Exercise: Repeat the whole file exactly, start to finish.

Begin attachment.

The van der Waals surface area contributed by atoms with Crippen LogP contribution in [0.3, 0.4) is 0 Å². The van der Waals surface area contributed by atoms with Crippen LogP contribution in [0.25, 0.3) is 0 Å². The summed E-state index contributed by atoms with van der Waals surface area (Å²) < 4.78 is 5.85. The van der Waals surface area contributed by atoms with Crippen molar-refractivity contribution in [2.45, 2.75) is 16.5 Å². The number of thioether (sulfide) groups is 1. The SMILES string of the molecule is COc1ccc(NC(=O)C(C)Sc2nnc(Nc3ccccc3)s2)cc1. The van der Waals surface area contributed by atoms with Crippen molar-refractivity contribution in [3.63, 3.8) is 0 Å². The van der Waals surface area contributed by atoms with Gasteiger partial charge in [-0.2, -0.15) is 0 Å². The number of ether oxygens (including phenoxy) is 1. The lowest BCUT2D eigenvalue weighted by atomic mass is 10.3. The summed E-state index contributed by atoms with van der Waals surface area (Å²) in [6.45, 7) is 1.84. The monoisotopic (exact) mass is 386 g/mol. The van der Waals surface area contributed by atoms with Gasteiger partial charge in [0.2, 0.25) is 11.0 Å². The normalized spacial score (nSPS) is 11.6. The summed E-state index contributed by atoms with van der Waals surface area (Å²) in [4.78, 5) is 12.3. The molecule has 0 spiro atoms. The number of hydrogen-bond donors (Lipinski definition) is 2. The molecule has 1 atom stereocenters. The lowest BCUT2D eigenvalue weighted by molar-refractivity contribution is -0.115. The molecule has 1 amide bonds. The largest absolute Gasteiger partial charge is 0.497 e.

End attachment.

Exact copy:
The van der Waals surface area contributed by atoms with Crippen LogP contribution in [0.3, 0.4) is 0 Å². The van der Waals surface area contributed by atoms with Crippen LogP contribution in [0.25, 0.3) is 0 Å². The summed E-state index contributed by atoms with van der Waals surface area (Å²) < 4.78 is 5.85. The van der Waals surface area contributed by atoms with Crippen molar-refractivity contribution in [2.45, 2.75) is 16.5 Å². The number of thioether (sulfide) groups is 1. The SMILES string of the molecule is COc1ccc(NC(=O)C(C)Sc2nnc(Nc3ccccc3)s2)cc1. The van der Waals surface area contributed by atoms with Crippen molar-refractivity contribution in [3.63, 3.8) is 0 Å². The van der Waals surface area contributed by atoms with Gasteiger partial charge in [-0.2, -0.15) is 0 Å². The number of ether oxygens (including phenoxy) is 1. The lowest BCUT2D eigenvalue weighted by atomic mass is 10.3. The summed E-state index contributed by atoms with van der Waals surface area (Å²) in [6.45, 7) is 1.84. The monoisotopic (exact) mass is 386 g/mol. The van der Waals surface area contributed by atoms with Gasteiger partial charge in [0.2, 0.25) is 11.0 Å². The normalized spacial score (nSPS) is 11.6. The summed E-state index contributed by atoms with van der Waals surface area (Å²) in [4.78, 5) is 12.3. The molecule has 0 spiro atoms. The number of hydrogen-bond donors (Lipinski definition) is 2. The molecule has 1 atom stereocenters. The lowest BCUT2D eigenvalue weighted by molar-refractivity contribution is -0.115. The molecule has 1 amide bonds. The largest absolute Gasteiger partial charge is 0.497 e.